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Revision as of 16:31, 17 November 2010

IPv4 Networking - Configure Dnsmasq
Prev Bering-uClibc 4.x - User Guide

This material copied directly from http://leaf.sourceforge.net/doc/buci-dnsmasq3.html - needs to be checked/updated for Bering-uClibc 4.x!
Davidmbrooke 19:55, 8 November 2010 (UTC)


dnsmasq is a lightweight, easy to configure DNS forwarder and DHCP server. It is designed to provide DNS and optionally, DHCP, to a small network. It can serve the names of local machines which are not in the global DNS. The DHCP server integrates with the DNS server and allows machines with DHCP-allocated addresses to appear in the DNS with names configured either in each host or in a central configuration file.

dnsmasq supports static and dynamic DHCP leases and BOOTP for network booting of diskless machines.

An almost complete feature list can be found on the author's page.

The configuration documentation is contained in the configuration file /etc/dnsmasq.conf.

Here you'll find a few hints how to get a basic configuration of dnsmasq done. It is advised that you read the configuration file carefully, to get most out this application.

Configure dnsmasq dns forwarder

dnsmasq works with various sources to provide resolving domain names on your local network. It is capable of using /etc/hosts, /etc/resolv.conf, additional resolv.conf files created by other applications like ppp, acting as secondary DNS in addition to primary DNS and is well integrated with the dhcpd part of dnsmasq.

Again we advise you to read the configuration file carefully, to understand how dnsmasq integrates into your network. We will describe a few standard settings for a basic LEAF image setup.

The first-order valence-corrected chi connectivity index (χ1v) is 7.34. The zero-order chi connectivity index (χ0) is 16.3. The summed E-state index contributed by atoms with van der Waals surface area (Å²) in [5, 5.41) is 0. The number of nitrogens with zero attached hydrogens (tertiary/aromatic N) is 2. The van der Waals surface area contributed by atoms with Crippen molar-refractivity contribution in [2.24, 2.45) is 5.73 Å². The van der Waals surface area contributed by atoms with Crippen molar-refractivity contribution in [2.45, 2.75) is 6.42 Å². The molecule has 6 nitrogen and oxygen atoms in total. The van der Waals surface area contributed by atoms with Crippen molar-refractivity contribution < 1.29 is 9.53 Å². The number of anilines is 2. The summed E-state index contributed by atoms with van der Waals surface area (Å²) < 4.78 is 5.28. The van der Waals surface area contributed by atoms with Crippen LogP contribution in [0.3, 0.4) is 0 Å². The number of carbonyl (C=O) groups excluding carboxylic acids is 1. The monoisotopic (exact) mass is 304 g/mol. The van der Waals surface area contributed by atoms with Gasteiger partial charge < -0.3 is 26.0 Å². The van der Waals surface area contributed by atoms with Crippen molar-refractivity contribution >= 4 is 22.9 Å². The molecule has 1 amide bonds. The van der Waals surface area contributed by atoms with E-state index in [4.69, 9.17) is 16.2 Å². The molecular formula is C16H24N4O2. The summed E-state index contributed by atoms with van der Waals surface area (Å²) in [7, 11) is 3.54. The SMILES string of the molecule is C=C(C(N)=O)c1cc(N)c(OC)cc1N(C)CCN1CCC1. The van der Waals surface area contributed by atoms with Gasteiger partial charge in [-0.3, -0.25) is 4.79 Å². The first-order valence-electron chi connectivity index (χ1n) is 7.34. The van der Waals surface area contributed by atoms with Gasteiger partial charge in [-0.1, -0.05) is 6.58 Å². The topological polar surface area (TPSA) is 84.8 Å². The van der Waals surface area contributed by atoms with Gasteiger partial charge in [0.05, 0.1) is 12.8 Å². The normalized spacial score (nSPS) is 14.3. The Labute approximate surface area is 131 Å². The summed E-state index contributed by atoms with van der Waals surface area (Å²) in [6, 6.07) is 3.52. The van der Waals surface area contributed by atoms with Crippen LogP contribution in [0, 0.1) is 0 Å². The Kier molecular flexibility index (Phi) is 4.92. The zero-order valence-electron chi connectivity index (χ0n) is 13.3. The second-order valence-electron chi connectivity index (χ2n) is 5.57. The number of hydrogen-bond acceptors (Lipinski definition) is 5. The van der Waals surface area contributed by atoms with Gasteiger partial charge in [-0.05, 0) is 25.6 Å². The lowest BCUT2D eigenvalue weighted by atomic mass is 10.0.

The first decision you have to make, is whether you like to use your own resolv.conf, or one created by an another application (see below ).

 # Change this line if you want dns to get its upstream servers from
 # somewhere other that /etc/resolv.conf

In case you use your own /etc/resolv.conf, leave this as is.

If you want dnsmasq to resolve your local and private domain as well (either from /etc/hosts or dhcp) set your domain as local

 # Add local-only domains here, queries in these domains are answered
 # from /etc/hosts or DHCP only.

Next choose the interface(s) dnsmasq should listen - the one connected your LAN. In a simple LEAF setup it is usually eth1.

 # If you want dnsmasq to listen for requests only on specified interfaces
 # (and the loopback) give the name of the interface (eg eth0) here.
 # Repeat the line for more than one interface.

If you have more than one interface connected to local LAN's you may define the interface not to listen on - the interface to the Internet:

 # Or you can specify which interface _not_ to listen on

At last you should configure to expand hostnames in your LAN and your domain:

 # Set this (and domain: see below) if you want to have a domain
 # automatically added to simple names in a hosts-file.

 # Set the domain for dnsmasq. this is optional, but if it is set, it
 # does the following things.
 # 1) Allows DHCP hosts to have fully qualified domain names, as long
 #     as the domain part matches this setting.